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PAGE 2

The Failure
by [?]

I continued the talk. “You will not think me rude if I ask why you should choose that book.”

“I am afraid I must be more confidential than is seemly if I answer your question. Promise not to think me a babbler, and I will tell you. Dante is the poet for failures. I happen to be a failure, and as my life is broken I go to him for consolation.”

This was a new vision of life to me, for generally our village talk was of crops, and the Squire’s latest eccentricities.

When we had gossiped for a while about poetry and books in general, and when I had found that my acquaintance was far my superior in every possible respect, I prepared to move. He stopped me by saying “May I ask you, in turn, what book you are carrying?”

“I read Keats. He is my Sunday luxury. I do not read him on the week-days for fear I should get him by heart, and every Sunday I start as though I were dipping into a new book.”

“Ah! then you still care for beauty. I used to feel positive physical luxury years agone while I read Keats, but now it seems as if the thought of beauty came between me and the grave. I am, like all the failures, a student of deformity. Strong men love beauty, futile men care only for ugliness. I am one of the futile sort, and so I care most for terror and darkness. Come inside, and perhaps I shall not talk quite so madly then.”

The mastiff civilly let us pass, and I went into the low room of the cottage. One side was entirely taken up with books, and amongst the books were five editions of Dante. The fire blazed on the clean hearth, and everything looked neat and well-kept. A narrow trestle bed stood in the corner, and a table and chair completed the furniture of the room.

I said, “You will find it horrible here when the winter comes on. The wind comes down from Chibburn Hollow, and when I was a boy I used to like to sit on the leeward side of the hills only to hear it scream.”

“The wind will serve me for company.”

I began to doubt my companion’s sanity a little, and I said, “I am afraid talking has disturbed you. I must say good-bye.”

I did not read that day, and the strange face with its bitter mouth and keen eyes was in my memory for a week after. I set myself to inquire how this man, who could talk with such evident intelligence, came to have chosen the moor for an abiding-place, and it happened that by chance I learned his whole history.

I was walking across the moor with my friend the district local preacher, when a sudden whim prompted me to ask him to meet the strange creature whom I had seen. We went to the cottage, and were received by the deep baying of the dog. The stooping figure came out into the sunlight, and my friend the preacher said, “Bless my soul! Henry Desborough! What in the name of mercy has brought you here?”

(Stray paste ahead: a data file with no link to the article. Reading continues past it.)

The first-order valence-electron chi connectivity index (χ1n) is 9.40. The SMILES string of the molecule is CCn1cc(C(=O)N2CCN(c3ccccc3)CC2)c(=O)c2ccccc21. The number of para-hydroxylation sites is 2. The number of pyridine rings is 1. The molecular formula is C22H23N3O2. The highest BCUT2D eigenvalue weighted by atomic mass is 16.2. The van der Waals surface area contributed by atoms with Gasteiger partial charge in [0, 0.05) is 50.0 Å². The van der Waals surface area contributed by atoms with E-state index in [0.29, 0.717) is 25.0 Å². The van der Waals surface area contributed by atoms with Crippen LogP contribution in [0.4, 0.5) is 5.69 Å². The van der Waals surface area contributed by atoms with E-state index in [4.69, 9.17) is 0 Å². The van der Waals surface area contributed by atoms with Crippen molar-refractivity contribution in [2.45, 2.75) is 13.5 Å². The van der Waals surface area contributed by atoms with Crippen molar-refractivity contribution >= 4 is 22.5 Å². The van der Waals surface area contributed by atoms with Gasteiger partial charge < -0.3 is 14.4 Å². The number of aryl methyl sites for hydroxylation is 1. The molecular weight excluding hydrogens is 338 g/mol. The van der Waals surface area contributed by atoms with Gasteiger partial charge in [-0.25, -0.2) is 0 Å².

Not a sign of emotion crossed the face of the Failure.

He said, “You ought to know, Musgrave. I was always a creature of whims.”

“That is exactly what I do not know,” said Musgrave.

“You are thinking of the times before I was twenty-five. Several centuries have passed over me since then.”

Musgrave seemed unable to carry on the talk. He only said, “I take it very unkindly that you did not let me know you were here. I will come back and see you alone the next time. You have given me a sad heart for this day.”

I knew now that there was a history in the case, and I learned it all from the man most concerned.

A long time ago a concert had been given in a small town somewhere down the coast. An imposing musician had been brought from London especially to train the choir, and the rustic mind was awed by preparations. On the night of the concert Desborough, who was the son of a man of independent means, strolled in and took a seat on one of the front benches. Chairs had been pressed into the service from all over the town, and the platform, with its decorations, was a fine imaginative effort. The Squire was there, and Sir John, the county member, brought his wife and her diamonds. After the imposing musician had conducted one or two glees, there was a little rustle of preparation, and a girl stepped forth to sing. To the tradesmen of the town she was simply Polly Blanchflower, but to the thinking of one young man, who sat within a few yards of her, she ought to have been throned among stars. He had mixed little in company, and from the first time that the girl’s eyes fell upon him he was a changed man.